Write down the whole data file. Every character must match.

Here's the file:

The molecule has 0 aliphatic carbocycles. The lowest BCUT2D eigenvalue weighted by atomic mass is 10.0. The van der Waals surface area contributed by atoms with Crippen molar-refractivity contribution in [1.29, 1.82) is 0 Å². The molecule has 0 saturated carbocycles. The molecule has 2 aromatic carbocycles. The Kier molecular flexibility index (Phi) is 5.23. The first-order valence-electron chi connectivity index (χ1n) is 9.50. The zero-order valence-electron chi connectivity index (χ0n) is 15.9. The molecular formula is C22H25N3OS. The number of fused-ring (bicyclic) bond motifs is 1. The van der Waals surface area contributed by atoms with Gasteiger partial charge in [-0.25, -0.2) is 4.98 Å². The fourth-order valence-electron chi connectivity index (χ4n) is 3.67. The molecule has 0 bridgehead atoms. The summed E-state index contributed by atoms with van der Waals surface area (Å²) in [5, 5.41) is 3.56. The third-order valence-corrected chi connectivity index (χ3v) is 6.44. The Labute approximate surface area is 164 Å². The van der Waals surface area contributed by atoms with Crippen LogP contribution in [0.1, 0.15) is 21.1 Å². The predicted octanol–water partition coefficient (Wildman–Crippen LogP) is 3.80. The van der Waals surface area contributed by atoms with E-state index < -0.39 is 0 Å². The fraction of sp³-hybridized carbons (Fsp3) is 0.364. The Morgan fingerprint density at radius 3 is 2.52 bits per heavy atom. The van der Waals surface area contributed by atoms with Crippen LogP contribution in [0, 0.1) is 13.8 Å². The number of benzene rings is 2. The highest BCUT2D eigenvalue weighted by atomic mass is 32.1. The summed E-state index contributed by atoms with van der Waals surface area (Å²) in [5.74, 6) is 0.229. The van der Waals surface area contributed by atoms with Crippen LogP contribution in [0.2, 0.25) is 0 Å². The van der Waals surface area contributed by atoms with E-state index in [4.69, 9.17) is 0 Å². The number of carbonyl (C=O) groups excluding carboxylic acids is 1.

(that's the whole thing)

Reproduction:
The molecule has 0 aliphatic carbocycles. The lowest BCUT2D eigenvalue weighted by atomic mass is 10.0. The van der Waals surface area contributed by atoms with Crippen molar-refractivity contribution in [1.29, 1.82) is 0 Å². The molecule has 0 saturated carbocycles. The molecule has 2 aromatic carbocycles. The Kier molecular flexibility index (Phi) is 5.23. The first-order valence-electron chi connectivity index (χ1n) is 9.50. The zero-order valence-electron chi connectivity index (χ0n) is 15.9. The molecular formula is C22H25N3OS. The number of fused-ring (bicyclic) bond motifs is 1. The van der Waals surface area contributed by atoms with Gasteiger partial charge in [-0.25, -0.2) is 4.98 Å². The fourth-order valence-electron chi connectivity index (χ4n) is 3.67. The molecule has 0 bridgehead atoms. The summed E-state index contributed by atoms with van der Waals surface area (Å²) in [5, 5.41) is 3.56. The third-order valence-corrected chi connectivity index (χ3v) is 6.44. The Labute approximate surface area is 164 Å². The van der Waals surface area contributed by atoms with Crippen LogP contribution in [0.1, 0.15) is 21.1 Å². The predicted octanol–water partition coefficient (Wildman–Crippen LogP) is 3.80. The van der Waals surface area contributed by atoms with E-state index < -0.39 is 0 Å². The fraction of sp³-hybridized carbons (Fsp3) is 0.364. The Morgan fingerprint density at radius 3 is 2.52 bits per heavy atom. The van der Waals surface area contributed by atoms with Crippen LogP contribution in [0, 0.1) is 13.8 Å². The number of benzene rings is 2. The highest BCUT2D eigenvalue weighted by atomic mass is 32.1. The summed E-state index contributed by atoms with van der Waals surface area (Å²) in [5.74, 6) is 0.229. The van der Waals surface area contributed by atoms with Crippen LogP contribution in [0.2, 0.25) is 0 Å². The van der Waals surface area contributed by atoms with E-state index in [4.69, 9.17) is 0 Å². The number of carbonyl (C=O) groups excluding carboxylic acids is 1.